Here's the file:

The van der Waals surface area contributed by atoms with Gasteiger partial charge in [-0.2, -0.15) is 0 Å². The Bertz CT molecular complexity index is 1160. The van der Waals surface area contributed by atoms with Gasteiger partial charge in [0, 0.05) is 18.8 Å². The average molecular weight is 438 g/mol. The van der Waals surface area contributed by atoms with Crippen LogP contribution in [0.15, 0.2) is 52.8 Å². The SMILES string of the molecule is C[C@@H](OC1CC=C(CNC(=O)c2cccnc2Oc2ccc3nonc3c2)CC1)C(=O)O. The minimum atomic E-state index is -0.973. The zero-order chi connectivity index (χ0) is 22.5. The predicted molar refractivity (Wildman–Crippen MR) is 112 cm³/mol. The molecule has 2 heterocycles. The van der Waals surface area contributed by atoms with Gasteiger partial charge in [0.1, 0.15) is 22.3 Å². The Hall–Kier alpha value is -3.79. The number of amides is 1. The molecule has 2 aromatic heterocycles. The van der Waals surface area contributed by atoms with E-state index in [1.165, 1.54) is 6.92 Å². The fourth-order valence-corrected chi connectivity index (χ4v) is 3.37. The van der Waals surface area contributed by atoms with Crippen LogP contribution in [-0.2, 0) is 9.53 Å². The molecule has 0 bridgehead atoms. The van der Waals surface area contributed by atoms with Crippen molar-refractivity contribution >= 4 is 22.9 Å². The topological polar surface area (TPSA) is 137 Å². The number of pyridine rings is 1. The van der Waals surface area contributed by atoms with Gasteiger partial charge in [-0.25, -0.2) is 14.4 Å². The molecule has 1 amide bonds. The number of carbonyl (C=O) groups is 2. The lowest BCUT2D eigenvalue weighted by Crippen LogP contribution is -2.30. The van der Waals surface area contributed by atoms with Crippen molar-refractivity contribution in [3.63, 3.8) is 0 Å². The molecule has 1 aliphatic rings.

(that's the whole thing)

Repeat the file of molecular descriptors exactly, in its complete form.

The van der Waals surface area contributed by atoms with Gasteiger partial charge in [-0.2, -0.15) is 0 Å². The Bertz CT molecular complexity index is 1160. The van der Waals surface area contributed by atoms with Gasteiger partial charge in [0, 0.05) is 18.8 Å². The average molecular weight is 438 g/mol. The van der Waals surface area contributed by atoms with Crippen LogP contribution in [0.15, 0.2) is 52.8 Å². The SMILES string of the molecule is C[C@@H](OC1CC=C(CNC(=O)c2cccnc2Oc2ccc3nonc3c2)CC1)C(=O)O. The minimum atomic E-state index is -0.973. The zero-order chi connectivity index (χ0) is 22.5. The predicted molar refractivity (Wildman–Crippen MR) is 112 cm³/mol. The molecule has 2 heterocycles. The van der Waals surface area contributed by atoms with Gasteiger partial charge in [0.1, 0.15) is 22.3 Å². The Hall–Kier alpha value is -3.79. The number of amides is 1. The molecule has 2 aromatic heterocycles. The van der Waals surface area contributed by atoms with E-state index in [1.165, 1.54) is 6.92 Å². The fourth-order valence-corrected chi connectivity index (χ4v) is 3.37. The van der Waals surface area contributed by atoms with Crippen LogP contribution in [-0.2, 0) is 9.53 Å². The molecule has 0 bridgehead atoms. The van der Waals surface area contributed by atoms with Crippen molar-refractivity contribution >= 4 is 22.9 Å². The topological polar surface area (TPSA) is 137 Å². The number of pyridine rings is 1. The van der Waals surface area contributed by atoms with Gasteiger partial charge in [-0.25, -0.2) is 14.4 Å². The molecule has 1 amide bonds. The number of carbonyl (C=O) groups is 2. The lowest BCUT2D eigenvalue weighted by Crippen LogP contribution is -2.30. The van der Waals surface area contributed by atoms with Crippen molar-refractivity contribution in [3.63, 3.8) is 0 Å². The molecule has 1 aliphatic rings.